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99 review: Prime Video’s docuseries on winning year for Manchester United harks back to glory days of soccer

The three-parter is essentially celebratory but doesn’t shy away from hostilities

Watching 99 (Prime Video, all episodes from Friday, May 17), a three-part series about Manchester United’s historic treble of Premier League, Champions League and FA Cup in the 1998-99 season, feels like climbing into a time machine and being transported not just to a different century, but to a different football world.

Different and maybe also more honest and honourable: a world where the manager, not the players, called the shots, a transfer fee of £12.6m (the amount United paid Aston Villa for Dwight Yorke) was still considered enormous, loyalty to club was still a thing, and titles — and indeed trebles — had to be won the hard way, rather than bought with the petrodollars from a Saudi sugar daddy.

Full disclosure: I’ve been a United supporter all my life through thick (the 1968 European Cup victory), thin (relegation to the old Second Division in 1974), thick again (most of the Alex Ferguson era) and back to thin (pretty much everything that’s happened since).

99 is directed by Sampson Collins, who also made another three-parter, 2022’s excellent Gazza. That series was more than just the sad story of a brilliant, flawed and fragile talent; it was also a scorching indictment of how the rancid tabloid machine, typified by the unholy trinity of Rupert Murdoch, Rebekah Brooks and smug Piers Morgan, crushed Paul Gascoigne.

99 has no such aspirations. It’s essentially celebratory, although by no means a hagiography. It’s frank about the hostility between teammates (Teddy Sheringham and Andy Cole; Roy Keane and Peter Schmeichel; Roy Keane and several others).

Fans will enjoy it as a dazzlingly produced deep-dive into the 10 days that shook the footballing world, during which Ferguson’s side did what many thought would be impossible.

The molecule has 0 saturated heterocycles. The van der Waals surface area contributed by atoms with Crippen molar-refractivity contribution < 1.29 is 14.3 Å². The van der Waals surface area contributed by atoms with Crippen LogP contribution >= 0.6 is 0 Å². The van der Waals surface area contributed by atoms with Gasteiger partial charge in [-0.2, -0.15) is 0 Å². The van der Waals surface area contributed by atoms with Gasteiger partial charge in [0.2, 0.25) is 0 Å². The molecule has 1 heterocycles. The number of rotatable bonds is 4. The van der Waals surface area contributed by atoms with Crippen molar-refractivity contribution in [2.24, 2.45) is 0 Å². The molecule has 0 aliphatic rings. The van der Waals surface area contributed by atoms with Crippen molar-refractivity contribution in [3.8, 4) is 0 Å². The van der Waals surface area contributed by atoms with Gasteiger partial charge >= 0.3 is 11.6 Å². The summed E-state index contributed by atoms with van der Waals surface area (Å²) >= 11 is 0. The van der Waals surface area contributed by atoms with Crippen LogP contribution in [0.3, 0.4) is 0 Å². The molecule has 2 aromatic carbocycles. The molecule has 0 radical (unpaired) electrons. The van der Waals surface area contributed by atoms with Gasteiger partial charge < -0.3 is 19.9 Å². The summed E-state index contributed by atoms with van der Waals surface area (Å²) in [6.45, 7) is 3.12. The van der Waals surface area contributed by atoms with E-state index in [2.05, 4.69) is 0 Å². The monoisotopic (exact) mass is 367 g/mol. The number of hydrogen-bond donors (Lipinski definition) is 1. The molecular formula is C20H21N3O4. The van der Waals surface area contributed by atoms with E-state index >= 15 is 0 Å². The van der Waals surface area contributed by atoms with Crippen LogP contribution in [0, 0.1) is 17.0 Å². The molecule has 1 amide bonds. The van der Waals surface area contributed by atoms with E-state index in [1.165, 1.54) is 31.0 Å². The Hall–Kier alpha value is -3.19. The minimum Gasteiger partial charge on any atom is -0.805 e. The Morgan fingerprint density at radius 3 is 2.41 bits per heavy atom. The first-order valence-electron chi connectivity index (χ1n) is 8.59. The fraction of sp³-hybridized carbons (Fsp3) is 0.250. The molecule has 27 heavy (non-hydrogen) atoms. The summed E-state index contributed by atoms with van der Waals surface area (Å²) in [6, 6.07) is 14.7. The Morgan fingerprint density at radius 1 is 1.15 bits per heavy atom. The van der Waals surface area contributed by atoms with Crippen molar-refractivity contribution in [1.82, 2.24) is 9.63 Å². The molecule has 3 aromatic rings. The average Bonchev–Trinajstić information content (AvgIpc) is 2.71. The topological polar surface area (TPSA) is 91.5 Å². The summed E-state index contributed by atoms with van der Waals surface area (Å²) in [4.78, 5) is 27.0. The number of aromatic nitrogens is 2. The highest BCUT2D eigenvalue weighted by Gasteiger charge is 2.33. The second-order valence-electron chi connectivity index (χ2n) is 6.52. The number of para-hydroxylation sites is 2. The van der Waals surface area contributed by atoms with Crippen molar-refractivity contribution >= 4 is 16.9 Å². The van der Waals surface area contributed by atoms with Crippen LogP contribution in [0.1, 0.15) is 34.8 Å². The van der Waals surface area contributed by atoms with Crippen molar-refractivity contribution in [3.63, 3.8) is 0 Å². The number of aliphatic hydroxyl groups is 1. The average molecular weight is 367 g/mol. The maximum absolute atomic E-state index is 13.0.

Manchester City have done the treble since, of course. But in terms of history, tradition, romance, unpredictability, suspense and sheer “squeaky bum time” thrills (will any footballing moment ever match that extraordinary last-gasp reversal to beat Bayern Munich in the Champions League Final?), there’s just no comparison.

Alex Ferguson and the whole of the 1998-99 team — with the exception of Roy Keane, whose absence is disappointing if not entirely surprising — are interviewed, as are various backroom staff and former club chairman Martin Edwards.

Even now, 25 years on, many of the players still marvel at the fact that they pulled off the treble. “It was f***ing unbelievable,” says Phil Neville.

As outlined in the first episode, at the start of the season, even winning the Premier League looked like a tall order.

Arsène Wenger’s Arsenal had done the double the year before, pipping United to the Premier League by a single point and beating Newcastle United 2-1 in the FA Cup Final. For good measure, they thumped United 3-0 in the Charity Shield.

Voices of the kind that once said, “You’ll never win anything with kids” were writing United off. There was media talk of a player clear-out, and doubts about whether David Beckham, whose sending-off against Argentina at the World Cup had incurred the wrath of the ugly mob, would return to Old Trafford.

Beckham recalls here what Ferguson said to him: “Son, it’s gonna be tough, but get back to the Cliff (United’s training ground) and don’t worry about anything else.”

Behind the scenes, recalls Martin Edwards, there were questions hanging over Ferguson’s future. The board felt his horse-racing interests had become too much of a distraction.

In a revelation that comes as much of a surprise to Gary Neville as it will to viewers, Ferguson, who felt hurt and betrayed, actually tendered his resignation, which Edwards felt obliged to accept. Luckily, within a day Ferguson had changed his mind.

Cantona had retired. Peter Schmeichel was having a nightmare and planned to leave at the end of the season. Then came the post-Christmas turnaround, when the partnership of Cole and Yorke exploded, and everything changed.

For United fans, 99 is three fat slices of delicious nostalgia cake. For everyone else, it’s a reminder of a time when football still bore a resemblance to the People’s Game it started out being.

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